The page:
If John Waters isn’t careful, he’ll wind up blowing his whole lowlife reputation.
He’s spent decades convincing the entire civilized world he’s Baltimore’s unrepentant bad boy of cinema. He practically drove the old Maryland Censor Board out of their uptight little Victorian minds.
He gave us movies with names like “Multiple Maniacs” and “Mondo Trasho.” He turned a drag queen Lutherville pal named Harris Glenn Milstead into a movie icon called Divine. He gave us Odorama and “scratch and sniff,” in case we missed any of the scatological subtleties in “Polyester.”
As The Sun’s great former movie critic Stephen Hunter once wrote, Waters “celebrated all that was crass, tacky, disgusting, tasteless, and grotesque of this city and its environs.”
And Hunter was complimenting the guy!
But now Waters, clearly mellowing as he heads toward his 75th year, has threatened to screw up his entire image. Last week, he announced he’s bequeathing about 375 prints, paintings and photographs from his private collection to the Baltimore Museum of Art, whose leaders immediately announced their delight.
Who knew that the guy who once made “Eat Your Makeup” and “Hag in a Black Leather Jacket” had the refined taste to have spent his movie earnings collecting such artists as Andy Warhol, Diane Arbus, Roy Lichtenstein, Cy Twombly and Cindy Sherman?
In sincere appreciation, the museum’s leaders named the domed room in one museum gallery, “The John Waters Rotunda.”
Also, careful not to do too much damage to his reputation, they’re also renaming two bathrooms “The John Waters Restrooms.” They did this at Waters’ puckish suggestion.
Should any of this surprise us? Not really.
For all the overt trashiness of Waters’ films –- especially the early ones, where he was establishing his bad-boy rep – Waters in person is the antithesis of his work. He’s a mentsch. He’s shy, courtly and soft-spoken, and he’s a sucker for all kinds of underdogs.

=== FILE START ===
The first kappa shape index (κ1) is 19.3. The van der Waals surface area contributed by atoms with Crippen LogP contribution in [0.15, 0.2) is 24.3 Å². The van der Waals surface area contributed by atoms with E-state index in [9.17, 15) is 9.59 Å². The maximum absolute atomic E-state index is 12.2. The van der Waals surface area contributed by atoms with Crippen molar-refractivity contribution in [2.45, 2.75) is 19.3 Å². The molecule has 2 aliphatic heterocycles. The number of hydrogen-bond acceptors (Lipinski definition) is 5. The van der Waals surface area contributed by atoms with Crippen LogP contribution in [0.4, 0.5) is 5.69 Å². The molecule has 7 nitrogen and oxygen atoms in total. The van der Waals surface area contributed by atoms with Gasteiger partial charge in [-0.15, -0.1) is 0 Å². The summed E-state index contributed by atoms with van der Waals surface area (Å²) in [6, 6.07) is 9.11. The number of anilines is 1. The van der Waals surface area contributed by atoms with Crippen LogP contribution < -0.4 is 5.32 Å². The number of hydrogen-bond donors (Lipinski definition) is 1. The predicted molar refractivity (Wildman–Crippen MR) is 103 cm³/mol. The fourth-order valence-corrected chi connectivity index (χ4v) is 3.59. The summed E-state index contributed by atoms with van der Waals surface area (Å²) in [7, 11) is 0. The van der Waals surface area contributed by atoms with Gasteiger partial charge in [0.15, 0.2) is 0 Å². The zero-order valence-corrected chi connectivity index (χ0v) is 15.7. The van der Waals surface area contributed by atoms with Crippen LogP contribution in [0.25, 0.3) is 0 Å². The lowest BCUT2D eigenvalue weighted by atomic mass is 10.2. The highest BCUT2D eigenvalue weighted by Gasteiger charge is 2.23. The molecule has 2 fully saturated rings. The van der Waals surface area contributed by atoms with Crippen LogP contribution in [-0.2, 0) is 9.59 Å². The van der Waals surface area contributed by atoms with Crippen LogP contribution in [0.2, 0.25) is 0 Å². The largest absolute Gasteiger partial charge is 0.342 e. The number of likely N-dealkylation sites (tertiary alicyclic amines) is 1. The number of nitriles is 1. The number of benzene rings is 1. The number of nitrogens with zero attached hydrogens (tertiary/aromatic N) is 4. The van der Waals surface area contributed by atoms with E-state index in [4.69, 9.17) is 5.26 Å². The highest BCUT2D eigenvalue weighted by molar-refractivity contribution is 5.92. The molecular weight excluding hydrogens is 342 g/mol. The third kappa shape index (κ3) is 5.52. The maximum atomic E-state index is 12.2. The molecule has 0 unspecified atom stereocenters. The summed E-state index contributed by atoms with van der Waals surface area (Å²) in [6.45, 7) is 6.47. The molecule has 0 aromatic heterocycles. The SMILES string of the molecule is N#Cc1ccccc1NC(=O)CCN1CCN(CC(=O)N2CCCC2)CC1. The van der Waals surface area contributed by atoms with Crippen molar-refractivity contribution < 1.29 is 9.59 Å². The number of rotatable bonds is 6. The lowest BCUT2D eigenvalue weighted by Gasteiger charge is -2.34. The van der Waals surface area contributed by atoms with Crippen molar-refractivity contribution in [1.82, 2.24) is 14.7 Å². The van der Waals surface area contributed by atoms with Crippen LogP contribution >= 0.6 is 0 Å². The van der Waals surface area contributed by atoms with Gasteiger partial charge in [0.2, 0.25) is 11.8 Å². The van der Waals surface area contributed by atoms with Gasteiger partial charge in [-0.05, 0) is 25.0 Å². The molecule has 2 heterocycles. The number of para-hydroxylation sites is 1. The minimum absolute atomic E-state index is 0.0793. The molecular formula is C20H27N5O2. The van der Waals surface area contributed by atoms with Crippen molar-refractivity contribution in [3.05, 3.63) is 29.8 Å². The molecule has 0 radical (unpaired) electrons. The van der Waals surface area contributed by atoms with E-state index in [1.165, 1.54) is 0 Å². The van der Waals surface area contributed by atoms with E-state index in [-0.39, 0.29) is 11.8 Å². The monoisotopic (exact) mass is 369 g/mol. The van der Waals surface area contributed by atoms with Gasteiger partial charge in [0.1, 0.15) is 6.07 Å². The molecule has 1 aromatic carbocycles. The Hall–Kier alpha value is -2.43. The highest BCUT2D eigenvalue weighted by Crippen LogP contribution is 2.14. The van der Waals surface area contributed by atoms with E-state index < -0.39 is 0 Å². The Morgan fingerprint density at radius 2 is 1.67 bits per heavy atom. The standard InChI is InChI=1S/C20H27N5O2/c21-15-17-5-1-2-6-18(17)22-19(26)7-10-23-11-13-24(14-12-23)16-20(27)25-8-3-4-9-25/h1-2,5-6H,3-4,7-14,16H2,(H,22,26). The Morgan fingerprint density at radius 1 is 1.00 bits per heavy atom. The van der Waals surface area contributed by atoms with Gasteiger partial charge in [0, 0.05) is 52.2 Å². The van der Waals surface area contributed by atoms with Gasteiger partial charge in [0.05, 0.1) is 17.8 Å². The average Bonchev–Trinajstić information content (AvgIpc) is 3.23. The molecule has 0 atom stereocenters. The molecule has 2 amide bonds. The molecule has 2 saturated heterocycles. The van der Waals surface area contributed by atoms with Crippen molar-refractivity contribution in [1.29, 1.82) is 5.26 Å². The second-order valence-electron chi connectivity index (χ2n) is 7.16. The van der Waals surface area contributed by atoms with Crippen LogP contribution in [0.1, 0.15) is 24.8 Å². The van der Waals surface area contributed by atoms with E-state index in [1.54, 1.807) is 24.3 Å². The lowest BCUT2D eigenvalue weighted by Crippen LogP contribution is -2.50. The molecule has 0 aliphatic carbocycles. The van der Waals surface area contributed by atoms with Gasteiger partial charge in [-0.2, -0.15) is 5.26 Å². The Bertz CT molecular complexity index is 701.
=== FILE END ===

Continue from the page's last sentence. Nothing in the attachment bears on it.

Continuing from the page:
And that’s really the point of his work, isn’t it? These weirdos in Waters’ movies, these freaks, these outcasts – he’s giving us all a laugh, but he’s not making fun of these folks. He’s telling us they’re just like us, doing the best they can.
While the rest of us are trying to outrun our demons, these folks are dealing head-on with them. Life’s dealt them a crummy hand, so they’re fighting back. They’re Waters’ heroes.
Take a movie like “Serial Mom.” Sure, this particular mom (played by Kathleen Turner) kills a bunch of people. But they had it coming. They disrespected her family.
It was also Waters working out a little of his own background. As Hunter wrote, “Serial Mom” is located “in the collective unconscious of Waters’ own generational experience with the bright, bubbly and perfect moms of 1950s TV, those cheerily vapid and relentlessly destructive fables of domestic tranquility.”
And then, of course, there was “Hairspray,” Waters’ sweet serenade to the Bawlamer hometown he’s always called “the hairspray capitol of the world.”
As everybody knows by now, the story was based on the old Buddy Deane Show, the enormously successful teenage dance program that nervous WJZ-TV execs pulled off the air rather than let high school kids of differing skin colors dance together.
Waters has joked that watching the Buddy Deane telecast every day was the only “healthy” obsession that ever led to one of his scripts. When “Hairspray” was becoming a monster hit on the Broadway stage, Waters wrote how pleased he was because eventually “there will be high school productions, and finally the fat girl and the drag queen will get the starring parts.”
That gets us closer to the real Waters, striking a blow for underdogs. That, plus turning a painful racial episode into a comic song-and-dance triumph for the forces of goodness and fair play.
“Hairspray” opened nearly two decades ago. Waters was starting to tarnish his bad-boy image even then. This lovely gift to the Baltimore Museum of Art ought to just about kill it.
A former Baltimore Sun columnist and WJZ-TV commentator, Michael Olesker is the author of six books. His most recent, “Front Stoops in the Fifties: Baltimore Legends Come of Age,” was reissued in paperback by the Johns Hopkins University Press.